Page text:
I wasn’t really expecting much from myself as far as racing goes because I have not been training much at altitude and I haven’t done much climbing at all this season.  Since I’ve been focused this year on recovering from last year and running flat marathons I’ve spent all my time either in the gently rolling foothills of the Sandia Mountains or down in the Bosque flat lands.  In any case, this was really just a supported training run and a chance to get out of town and run somewhere new.

Race morning was cold up on the mountain.  I think the morning temperature at race start was 35 degrees but I still opted to wear shorts and a short sleeved shirt with gloves and arm warmers.  I knew I’d warm up pretty quickly once the race started.

When the gun went off I started running but my pace was too quick.  I rapidly became winded and had to slow down as runners more acclimated to the altitude surged past me.  I was able to regroup pretty quickly, get my head in the game and approach the race as I should; power hike the steep stuff, run anything that was flatish and jog anything that was only a mild incline.  Using this ultra strategy I quickly regained control over my breathing and was able to run the race on my terms rather than being reduced to slogging up the mountain.  However, this meant having to watch several people disappear ahead of me but I kept telling myself that I would most likely catch them on my way down.

Several people who were running just up ahead of me or near me were running continuously, no walk breaks just a slow steady jog.  Even though I was keeping up with them I was still impressed by their efforts.  I knew that if I tried to run this thing continuously I would have blown up within a mile or two and been forced to walk.  I’ve done enough racing to know that I have to run my own race using my own strategy and part of that strategy is to never put myself in a position where I have to walk.  I will always start hiking or walking before my body tells me I must and that keeps me stronger longer.  Using my strategy at Tesuque I slowly churned out the miles playing leap-frog with several runners for the first couple miles and then gradually leaving them behind while catching new runners as I neared the peak.  The views from the top were amazing.  With the crystal clear New Mexico sky you could see for miles in all directions but I didn’t linger because I wanted to see how many people I could catch and pass before the finish line.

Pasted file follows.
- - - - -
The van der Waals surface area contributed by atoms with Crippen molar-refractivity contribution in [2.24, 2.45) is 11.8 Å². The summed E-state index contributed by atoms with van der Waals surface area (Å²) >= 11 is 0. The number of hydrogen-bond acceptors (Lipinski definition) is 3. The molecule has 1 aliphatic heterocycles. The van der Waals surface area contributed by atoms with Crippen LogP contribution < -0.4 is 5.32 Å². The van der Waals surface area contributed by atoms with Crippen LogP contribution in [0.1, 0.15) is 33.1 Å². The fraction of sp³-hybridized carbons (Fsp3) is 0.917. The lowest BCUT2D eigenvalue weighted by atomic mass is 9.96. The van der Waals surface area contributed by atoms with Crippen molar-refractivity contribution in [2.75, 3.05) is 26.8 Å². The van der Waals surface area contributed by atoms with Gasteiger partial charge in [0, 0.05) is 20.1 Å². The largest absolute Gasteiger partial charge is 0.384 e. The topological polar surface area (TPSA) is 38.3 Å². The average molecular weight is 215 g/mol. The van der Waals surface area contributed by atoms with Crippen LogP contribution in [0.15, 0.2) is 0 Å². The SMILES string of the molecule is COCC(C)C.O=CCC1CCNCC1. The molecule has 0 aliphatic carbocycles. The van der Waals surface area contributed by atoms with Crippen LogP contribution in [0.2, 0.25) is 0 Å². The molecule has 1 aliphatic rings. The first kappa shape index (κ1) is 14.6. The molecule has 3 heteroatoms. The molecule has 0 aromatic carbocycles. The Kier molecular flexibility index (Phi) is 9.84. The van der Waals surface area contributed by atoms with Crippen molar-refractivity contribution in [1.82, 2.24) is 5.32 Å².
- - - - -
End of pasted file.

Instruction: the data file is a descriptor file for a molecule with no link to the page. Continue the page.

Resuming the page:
The descent off the peak was invigorating at first and then it became increasingly sketchy as my legs tired and the rocky road continued on and on in a relentless descent.  On the way down I averaged about 7:23 minute miles, passed several people and was passed by no one.  Even though the road was not technical the rocks, dappled shade and weariness caused by staying so focused on your footing really took its toll.  About half-way down the mountain a guy maybe 10 yards ahead of me tripped on a rock and went down hard.  I imagine it was pretty painful because there was nowhere soft to land just a packed dirt road imbedded with rocks.

I continued my descent and tried not to think too much about the guy who went down because I knew that would start making me paranoid and overly cautious.  Onward I hammered trying to stay focused and trying to stay upright.  I finally reached the finish line in 2:03:59, not a great time but it put me in the top third of the pack overall and I felt really good about my effort.  As I waited for the GeekGrl I helped myself to the best breakfast burrito I’ve ever had at a race finish and in New Mexico that’s actually saying a lot.

The Big Tesuque Trail Run is a very cool race, tough but well worth repeating.  If you’ve never run it and are in the area I would definitely say this is a must do race, a real New Mexican classic.